Naming Ceremonies

Naming Ceremonies have existed in our culture for centuries, in fact, long before the arrival of Christianity.  Many parents choose to have a Naming Ceremony rather than a religious Baptism.  This is a personal choice and allows for an individually tailored ceremony to suit individual circumstances.  Civil Celebrants are able to provide families with a unique opportunity to welcome their child into the community of their family and friends. 

There is a legal requirement that all births must be registered with the Registry of Births, Deaths and Marriages in the state where the baby was born.  This is the responsibility of the parents.  The celebrant has no legal obligation or involvement in this process.

You need to be aware that the Naming Ceremony will have no religious overtones but that will not prohibit the child from seeking out knowledge of religion and its offerings in their formative years.  It’s important that a child’s curiosity be supported and satisfied as they grow and that is where parents, godparents/mentors, close family and friends play a hugely important role in assisting the child in their spiritual direction.

Most Naming Ceremonies are conducted for babies or very young children but that should not exclude anyone of any age.  Sometimes this part of a person’s life can be overlooked because of all sorts of circumstances and teenagers or even adults may wish to participate in this rite of passage.  There may be circumstances where a person has changed their name legally and having a formal ceremony is a way of completing this.  Blended families also choose to celebrate with a naming event.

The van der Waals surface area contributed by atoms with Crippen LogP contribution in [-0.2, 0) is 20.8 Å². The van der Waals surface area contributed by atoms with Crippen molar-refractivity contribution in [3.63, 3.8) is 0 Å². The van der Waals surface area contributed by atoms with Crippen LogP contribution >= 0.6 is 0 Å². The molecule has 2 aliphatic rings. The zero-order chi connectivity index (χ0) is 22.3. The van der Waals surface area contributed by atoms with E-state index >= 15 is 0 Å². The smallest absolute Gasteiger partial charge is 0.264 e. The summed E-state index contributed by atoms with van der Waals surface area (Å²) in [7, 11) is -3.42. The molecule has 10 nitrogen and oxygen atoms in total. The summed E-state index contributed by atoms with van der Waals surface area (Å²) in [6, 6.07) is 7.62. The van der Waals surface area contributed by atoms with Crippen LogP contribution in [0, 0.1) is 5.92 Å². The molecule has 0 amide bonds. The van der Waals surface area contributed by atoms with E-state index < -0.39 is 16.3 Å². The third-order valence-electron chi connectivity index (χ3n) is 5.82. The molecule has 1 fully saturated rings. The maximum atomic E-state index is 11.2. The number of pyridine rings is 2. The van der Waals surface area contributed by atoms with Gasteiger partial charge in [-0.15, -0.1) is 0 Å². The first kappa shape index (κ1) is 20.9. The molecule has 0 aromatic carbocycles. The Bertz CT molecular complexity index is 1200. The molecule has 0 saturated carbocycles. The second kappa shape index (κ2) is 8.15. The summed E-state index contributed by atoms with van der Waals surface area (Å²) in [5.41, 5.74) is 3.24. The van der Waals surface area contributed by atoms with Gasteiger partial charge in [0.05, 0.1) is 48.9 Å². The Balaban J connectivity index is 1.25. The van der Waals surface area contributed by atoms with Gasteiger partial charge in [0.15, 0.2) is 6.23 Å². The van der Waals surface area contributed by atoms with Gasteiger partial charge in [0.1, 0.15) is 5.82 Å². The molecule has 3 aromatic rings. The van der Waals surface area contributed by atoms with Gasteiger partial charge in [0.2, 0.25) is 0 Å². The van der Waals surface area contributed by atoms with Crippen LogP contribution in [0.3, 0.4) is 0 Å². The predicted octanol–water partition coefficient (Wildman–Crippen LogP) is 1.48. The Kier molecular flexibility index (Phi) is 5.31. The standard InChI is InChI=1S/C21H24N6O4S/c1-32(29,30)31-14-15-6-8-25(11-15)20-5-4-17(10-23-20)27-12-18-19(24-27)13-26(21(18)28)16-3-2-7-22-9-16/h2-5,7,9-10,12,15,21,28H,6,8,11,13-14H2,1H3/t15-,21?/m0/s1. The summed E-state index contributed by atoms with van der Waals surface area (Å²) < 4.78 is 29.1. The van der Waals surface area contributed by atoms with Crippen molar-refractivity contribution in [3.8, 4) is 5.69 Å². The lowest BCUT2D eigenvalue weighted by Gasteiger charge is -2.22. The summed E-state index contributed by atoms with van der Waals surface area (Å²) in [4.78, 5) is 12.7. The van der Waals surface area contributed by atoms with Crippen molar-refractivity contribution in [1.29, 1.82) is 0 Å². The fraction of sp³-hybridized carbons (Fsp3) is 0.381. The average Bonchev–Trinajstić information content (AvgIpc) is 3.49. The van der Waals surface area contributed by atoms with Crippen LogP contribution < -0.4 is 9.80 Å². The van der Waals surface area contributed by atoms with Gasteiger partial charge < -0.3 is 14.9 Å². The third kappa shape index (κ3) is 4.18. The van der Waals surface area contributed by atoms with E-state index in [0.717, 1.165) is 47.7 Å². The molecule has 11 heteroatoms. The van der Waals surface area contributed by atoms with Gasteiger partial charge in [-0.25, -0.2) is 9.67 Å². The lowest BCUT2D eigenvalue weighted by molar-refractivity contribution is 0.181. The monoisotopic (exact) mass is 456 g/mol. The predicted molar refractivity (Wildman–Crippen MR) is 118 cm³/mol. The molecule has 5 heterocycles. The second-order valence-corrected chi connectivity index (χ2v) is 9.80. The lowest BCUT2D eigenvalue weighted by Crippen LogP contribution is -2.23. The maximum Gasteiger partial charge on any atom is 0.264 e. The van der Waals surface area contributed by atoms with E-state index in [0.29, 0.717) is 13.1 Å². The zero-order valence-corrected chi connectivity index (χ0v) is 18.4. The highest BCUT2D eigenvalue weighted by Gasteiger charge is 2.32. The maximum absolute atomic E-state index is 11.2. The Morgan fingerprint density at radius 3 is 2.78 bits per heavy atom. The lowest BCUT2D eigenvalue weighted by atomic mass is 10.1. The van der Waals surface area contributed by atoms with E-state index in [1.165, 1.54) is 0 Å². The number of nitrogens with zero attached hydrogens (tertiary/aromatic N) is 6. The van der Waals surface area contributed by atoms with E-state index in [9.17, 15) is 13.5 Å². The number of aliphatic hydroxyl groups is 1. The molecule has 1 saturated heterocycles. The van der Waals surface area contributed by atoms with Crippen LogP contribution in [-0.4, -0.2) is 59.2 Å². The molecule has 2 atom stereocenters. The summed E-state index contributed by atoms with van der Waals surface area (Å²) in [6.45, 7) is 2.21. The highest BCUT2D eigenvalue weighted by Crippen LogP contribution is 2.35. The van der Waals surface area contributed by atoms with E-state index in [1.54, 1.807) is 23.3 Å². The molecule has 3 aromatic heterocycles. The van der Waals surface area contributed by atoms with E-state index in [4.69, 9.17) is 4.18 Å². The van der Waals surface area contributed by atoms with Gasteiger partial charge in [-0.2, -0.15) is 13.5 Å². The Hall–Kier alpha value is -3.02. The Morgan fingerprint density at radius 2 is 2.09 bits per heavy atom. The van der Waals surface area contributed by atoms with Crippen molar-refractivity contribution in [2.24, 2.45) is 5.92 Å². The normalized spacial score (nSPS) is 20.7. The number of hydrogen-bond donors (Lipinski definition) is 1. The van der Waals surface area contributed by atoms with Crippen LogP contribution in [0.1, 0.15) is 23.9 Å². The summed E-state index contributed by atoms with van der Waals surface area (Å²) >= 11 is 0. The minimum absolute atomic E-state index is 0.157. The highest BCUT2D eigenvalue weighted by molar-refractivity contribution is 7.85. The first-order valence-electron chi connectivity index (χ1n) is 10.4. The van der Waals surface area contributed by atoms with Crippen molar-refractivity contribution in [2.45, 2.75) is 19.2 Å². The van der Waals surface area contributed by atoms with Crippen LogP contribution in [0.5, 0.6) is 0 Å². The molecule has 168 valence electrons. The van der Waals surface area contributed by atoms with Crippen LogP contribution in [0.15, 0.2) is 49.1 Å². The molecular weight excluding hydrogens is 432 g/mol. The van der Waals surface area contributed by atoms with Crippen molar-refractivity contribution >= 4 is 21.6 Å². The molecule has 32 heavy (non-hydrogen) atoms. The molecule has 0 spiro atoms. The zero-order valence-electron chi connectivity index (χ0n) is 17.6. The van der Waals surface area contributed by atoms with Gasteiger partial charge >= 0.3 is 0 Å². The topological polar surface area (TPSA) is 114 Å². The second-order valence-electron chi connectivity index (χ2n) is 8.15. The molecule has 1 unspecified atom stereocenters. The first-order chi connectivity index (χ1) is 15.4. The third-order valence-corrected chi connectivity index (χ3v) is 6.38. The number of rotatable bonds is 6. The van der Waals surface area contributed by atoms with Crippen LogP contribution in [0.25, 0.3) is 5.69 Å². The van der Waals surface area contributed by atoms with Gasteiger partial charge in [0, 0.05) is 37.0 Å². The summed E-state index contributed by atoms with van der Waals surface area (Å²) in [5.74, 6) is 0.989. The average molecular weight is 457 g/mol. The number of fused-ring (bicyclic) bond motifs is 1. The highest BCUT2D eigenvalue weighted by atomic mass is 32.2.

There is no prescribed format to a Naming Ceremony but it generally contains the elements of an introduction, background of the family and birth of the child, meaning of the name chosen, a ritual which can be chosen from any number of suggestions, acknowledgement of the parents, godparents or mentors, grandparents, the naming of the child, presentation of Naming Certificate and a conclusion.  The ceremony can be as elaborate or as simple as suits the individuals involved.

I can provide you with any number of suggestions to assist you in your decision-making of the most suitable way to stage the ceremony.  There are numerous wonderful rituals from candle lighting, tree planting, sprinkling of rose petals, gift giving, a wishing well, time capsule, balloon releases, etc.  Any number of imaginative rituals can be included to make the ceremony individual and special.

Ceremonies can take place anywhere.  Many families choose to have the ceremony at home to work around a baby’s needs.  If you choose an outdoor location, think about the guests you will be inviting and the number of children who may be attending and the obvious safety requirements.